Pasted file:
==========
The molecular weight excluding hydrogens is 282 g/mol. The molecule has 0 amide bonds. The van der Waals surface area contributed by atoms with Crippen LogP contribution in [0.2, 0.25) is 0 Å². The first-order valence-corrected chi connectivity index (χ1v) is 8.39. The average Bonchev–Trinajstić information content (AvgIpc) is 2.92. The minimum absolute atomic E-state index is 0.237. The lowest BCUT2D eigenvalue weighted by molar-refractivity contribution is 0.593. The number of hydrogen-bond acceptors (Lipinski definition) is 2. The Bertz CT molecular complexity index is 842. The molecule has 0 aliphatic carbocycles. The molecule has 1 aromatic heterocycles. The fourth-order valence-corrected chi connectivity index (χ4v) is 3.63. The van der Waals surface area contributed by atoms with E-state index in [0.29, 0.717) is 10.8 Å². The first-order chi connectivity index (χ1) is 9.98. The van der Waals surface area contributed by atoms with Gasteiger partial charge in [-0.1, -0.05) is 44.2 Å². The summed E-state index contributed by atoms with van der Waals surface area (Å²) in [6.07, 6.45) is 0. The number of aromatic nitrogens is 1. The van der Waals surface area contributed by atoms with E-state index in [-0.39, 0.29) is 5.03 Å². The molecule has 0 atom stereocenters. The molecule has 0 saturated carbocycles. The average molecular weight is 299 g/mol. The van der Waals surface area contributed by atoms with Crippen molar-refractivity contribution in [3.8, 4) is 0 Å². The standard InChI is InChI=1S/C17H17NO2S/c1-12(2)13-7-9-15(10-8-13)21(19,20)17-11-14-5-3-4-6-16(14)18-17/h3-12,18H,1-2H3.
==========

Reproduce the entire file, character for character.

The molecular weight excluding hydrogens is 282 g/mol. The molecule has 0 amide bonds. The van der Waals surface area contributed by atoms with Crippen LogP contribution in [0.2, 0.25) is 0 Å². The first-order valence-corrected chi connectivity index (χ1v) is 8.39. The average Bonchev–Trinajstić information content (AvgIpc) is 2.92. The minimum absolute atomic E-state index is 0.237. The lowest BCUT2D eigenvalue weighted by molar-refractivity contribution is 0.593. The number of hydrogen-bond acceptors (Lipinski definition) is 2. The Bertz CT molecular complexity index is 842. The molecule has 0 aliphatic carbocycles. The molecule has 1 aromatic heterocycles. The fourth-order valence-corrected chi connectivity index (χ4v) is 3.63. The van der Waals surface area contributed by atoms with E-state index in [0.29, 0.717) is 10.8 Å². The first-order chi connectivity index (χ1) is 9.98. The van der Waals surface area contributed by atoms with Gasteiger partial charge in [-0.1, -0.05) is 44.2 Å². The summed E-state index contributed by atoms with van der Waals surface area (Å²) in [6.07, 6.45) is 0. The number of aromatic nitrogens is 1. The van der Waals surface area contributed by atoms with E-state index in [-0.39, 0.29) is 5.03 Å². The molecule has 0 atom stereocenters. The molecule has 0 saturated carbocycles. The average molecular weight is 299 g/mol. The van der Waals surface area contributed by atoms with Crippen molar-refractivity contribution in [3.8, 4) is 0 Å². The standard InChI is InChI=1S/C17H17NO2S/c1-12(2)13-7-9-15(10-8-13)21(19,20)17-11-14-5-3-4-6-16(14)18-17/h3-12,18H,1-2H3.